Theoretical Computer Science
cc.complexity-theory quantum-computing np np-intermediate
Updated Sun, 22 May 2022 03:05:14 GMT

NP-intermediate problems with efficient quantum solutions

Peter Shor showed that two of the most important NP-intermediate problems, factoring and the discrete log problem, are in BQP. In contrast, the best known quantum algorithm for SAT (Grover's search) only yields a quadratic improvement over the classical algorithm, hinting that NP-complete problems are still intractable on quantum computers. As Arora and Barak point out, there's also a problem in BQP that is not known to be in NP, leading to the conjecture that the two classes are incomparable.

Is there any knowledge/conjecture as to why these NP-intermediate problems are in BQP, but why SAT (as far as we know) isn't? Do other NP-intermediate problems follow this trend? In particular, is graph isomorphism in BQP? (this one doesn't google well).


Graph isomorphism is not known to be in BQP. There has been a lot of work done on trying to put it in. A very intriguing observation is that graph isomorphism could be solved if quantum computers could solve the non-abelian hidden subgroup problem for the symmetric group (factoring and discrete log are solved by using the abelian hidden subgroup problem, which in turn is solved by applying the quantum Fourier transform on abelian groups).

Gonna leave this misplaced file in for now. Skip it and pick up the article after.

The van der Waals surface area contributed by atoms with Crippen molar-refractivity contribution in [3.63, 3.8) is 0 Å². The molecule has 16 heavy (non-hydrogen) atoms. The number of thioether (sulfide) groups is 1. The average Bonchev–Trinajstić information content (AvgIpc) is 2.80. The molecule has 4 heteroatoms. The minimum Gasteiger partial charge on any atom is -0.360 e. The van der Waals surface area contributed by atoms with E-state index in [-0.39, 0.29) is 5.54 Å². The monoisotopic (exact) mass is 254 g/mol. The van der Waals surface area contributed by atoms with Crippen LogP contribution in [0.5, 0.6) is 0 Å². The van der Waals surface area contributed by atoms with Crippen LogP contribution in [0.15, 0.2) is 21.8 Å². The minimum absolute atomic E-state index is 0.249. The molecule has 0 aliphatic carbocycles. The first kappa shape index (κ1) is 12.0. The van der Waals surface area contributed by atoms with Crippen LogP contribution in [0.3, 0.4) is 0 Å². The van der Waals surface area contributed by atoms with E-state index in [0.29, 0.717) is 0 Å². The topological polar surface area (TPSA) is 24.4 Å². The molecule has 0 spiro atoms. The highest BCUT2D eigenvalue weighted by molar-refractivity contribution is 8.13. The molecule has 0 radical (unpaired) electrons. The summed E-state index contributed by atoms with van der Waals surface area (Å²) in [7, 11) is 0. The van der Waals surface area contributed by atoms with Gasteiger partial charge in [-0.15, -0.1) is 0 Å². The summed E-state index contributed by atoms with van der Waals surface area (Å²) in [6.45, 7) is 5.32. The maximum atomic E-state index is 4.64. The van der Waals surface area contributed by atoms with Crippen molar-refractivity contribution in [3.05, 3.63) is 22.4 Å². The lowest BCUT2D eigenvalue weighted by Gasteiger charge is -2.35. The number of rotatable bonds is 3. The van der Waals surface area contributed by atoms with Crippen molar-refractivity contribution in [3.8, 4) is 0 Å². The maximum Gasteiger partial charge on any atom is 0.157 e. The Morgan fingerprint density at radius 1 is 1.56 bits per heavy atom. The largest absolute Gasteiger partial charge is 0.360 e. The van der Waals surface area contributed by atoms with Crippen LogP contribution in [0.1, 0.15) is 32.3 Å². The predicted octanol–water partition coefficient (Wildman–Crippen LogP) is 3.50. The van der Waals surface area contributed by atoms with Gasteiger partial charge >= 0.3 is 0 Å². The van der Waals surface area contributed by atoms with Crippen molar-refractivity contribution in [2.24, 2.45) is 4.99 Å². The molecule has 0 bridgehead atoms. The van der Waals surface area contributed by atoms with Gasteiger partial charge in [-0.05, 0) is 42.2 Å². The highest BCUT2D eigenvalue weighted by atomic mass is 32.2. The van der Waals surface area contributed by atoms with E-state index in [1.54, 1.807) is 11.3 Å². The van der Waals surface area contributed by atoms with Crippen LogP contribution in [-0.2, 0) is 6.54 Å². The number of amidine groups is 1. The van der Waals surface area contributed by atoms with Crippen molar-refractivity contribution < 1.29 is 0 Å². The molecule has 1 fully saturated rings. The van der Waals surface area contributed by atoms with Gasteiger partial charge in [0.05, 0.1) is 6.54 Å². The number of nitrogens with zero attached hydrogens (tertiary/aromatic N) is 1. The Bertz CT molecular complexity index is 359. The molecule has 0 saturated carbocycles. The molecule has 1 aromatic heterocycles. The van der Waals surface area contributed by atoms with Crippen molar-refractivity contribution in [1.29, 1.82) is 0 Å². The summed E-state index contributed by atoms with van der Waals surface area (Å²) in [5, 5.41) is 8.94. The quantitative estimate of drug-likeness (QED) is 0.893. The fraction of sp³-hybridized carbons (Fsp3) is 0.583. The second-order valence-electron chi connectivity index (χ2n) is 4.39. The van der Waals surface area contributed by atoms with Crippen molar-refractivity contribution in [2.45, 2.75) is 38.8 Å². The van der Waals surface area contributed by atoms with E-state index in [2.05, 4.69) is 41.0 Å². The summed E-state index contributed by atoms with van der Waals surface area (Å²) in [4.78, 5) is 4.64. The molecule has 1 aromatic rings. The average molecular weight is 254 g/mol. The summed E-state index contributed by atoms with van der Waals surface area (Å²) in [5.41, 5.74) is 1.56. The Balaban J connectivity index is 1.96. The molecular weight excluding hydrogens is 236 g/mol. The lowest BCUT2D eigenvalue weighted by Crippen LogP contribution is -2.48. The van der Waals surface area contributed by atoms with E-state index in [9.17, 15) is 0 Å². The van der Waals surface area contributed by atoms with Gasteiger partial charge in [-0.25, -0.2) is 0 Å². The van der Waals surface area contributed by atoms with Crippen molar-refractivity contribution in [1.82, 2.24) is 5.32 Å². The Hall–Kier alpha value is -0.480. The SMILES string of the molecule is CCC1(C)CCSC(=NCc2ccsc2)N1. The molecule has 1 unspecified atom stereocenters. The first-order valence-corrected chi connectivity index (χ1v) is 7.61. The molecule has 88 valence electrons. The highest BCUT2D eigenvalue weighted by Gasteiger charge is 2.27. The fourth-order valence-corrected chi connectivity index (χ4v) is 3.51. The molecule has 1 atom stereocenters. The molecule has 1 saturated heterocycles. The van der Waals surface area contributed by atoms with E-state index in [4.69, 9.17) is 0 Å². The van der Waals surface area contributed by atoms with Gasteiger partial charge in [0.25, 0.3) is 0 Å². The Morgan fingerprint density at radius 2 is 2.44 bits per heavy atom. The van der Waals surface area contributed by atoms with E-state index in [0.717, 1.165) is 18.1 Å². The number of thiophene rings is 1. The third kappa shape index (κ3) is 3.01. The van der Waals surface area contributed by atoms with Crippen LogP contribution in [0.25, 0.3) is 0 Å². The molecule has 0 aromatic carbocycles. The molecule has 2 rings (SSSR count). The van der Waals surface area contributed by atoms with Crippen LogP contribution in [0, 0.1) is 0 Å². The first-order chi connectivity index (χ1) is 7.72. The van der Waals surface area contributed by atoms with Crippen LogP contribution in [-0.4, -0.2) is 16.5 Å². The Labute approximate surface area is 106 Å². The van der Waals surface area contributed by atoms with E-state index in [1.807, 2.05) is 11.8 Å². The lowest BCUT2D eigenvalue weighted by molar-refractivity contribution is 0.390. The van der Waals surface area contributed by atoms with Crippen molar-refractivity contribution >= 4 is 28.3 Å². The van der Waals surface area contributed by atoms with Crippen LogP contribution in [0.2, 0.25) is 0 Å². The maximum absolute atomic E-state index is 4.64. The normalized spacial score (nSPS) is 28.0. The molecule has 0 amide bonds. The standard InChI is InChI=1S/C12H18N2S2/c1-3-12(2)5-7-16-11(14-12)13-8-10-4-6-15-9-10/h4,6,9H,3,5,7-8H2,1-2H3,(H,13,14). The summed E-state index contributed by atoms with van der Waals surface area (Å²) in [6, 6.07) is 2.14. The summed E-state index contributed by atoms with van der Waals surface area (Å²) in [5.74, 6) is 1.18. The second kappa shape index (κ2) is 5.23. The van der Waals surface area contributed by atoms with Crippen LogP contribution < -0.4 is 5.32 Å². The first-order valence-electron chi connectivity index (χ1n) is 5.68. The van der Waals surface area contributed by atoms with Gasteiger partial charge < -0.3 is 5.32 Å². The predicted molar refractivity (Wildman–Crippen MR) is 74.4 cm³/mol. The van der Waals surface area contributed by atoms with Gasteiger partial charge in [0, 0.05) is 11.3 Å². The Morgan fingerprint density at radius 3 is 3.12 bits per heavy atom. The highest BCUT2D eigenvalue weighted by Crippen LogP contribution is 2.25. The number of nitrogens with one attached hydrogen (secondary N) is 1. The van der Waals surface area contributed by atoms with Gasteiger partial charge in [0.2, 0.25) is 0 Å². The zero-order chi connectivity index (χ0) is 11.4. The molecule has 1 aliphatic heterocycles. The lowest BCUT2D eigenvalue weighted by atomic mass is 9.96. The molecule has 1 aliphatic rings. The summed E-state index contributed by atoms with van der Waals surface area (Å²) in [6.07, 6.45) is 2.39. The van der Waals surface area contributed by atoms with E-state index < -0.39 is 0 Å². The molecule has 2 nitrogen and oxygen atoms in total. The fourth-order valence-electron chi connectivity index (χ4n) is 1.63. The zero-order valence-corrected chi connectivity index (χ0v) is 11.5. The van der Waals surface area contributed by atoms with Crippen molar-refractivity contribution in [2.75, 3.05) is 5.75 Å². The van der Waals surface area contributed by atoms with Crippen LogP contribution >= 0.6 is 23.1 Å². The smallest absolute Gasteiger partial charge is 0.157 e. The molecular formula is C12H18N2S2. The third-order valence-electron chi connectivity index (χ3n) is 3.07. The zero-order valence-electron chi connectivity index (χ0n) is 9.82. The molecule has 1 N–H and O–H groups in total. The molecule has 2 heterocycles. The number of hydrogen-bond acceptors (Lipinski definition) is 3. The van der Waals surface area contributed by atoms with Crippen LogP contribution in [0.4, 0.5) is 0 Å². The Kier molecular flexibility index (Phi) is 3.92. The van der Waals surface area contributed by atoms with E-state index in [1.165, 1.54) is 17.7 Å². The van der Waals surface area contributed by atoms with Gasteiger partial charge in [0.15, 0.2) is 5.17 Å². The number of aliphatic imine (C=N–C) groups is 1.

One of the ways people have tried to solve graph isomorphism was by applying the quantum Fourier transform for non-abelian groups. There are algorithms for the quantum Fourier transform for many non-abelian groups, including the symmetric group. Unfortunately, it appears that it may not be possible to use the quantum Fourier transform for the symmetric group to solve graph isomorphism; there have been quite a few papers written about this which show that it doesn't work, given various assumptions on the structure of the algorithm. These papers are probably what you find when you google.

Comments (4)

  • +1 – I guess the problems I asked about fall into category 2 (QFT/HSP) in the MathOverflow question, and that's the key commonality. Thanks! — Dec 20, 2010 at 18:44  
  • +0 – This is a nice survey on everything that Peter said — Dec 21, 2010 at 23:39  
  • +0 – With Prof. Babai's result on Graph isomorphism, what is about the complexity of Quantum computer algorithm on GI? — Oct 09, 2017 at 03:55  
  • +0 – We don't have any quantum algorithms that do better than classical algorithms at this point. — Oct 09, 2017 at 11:14  

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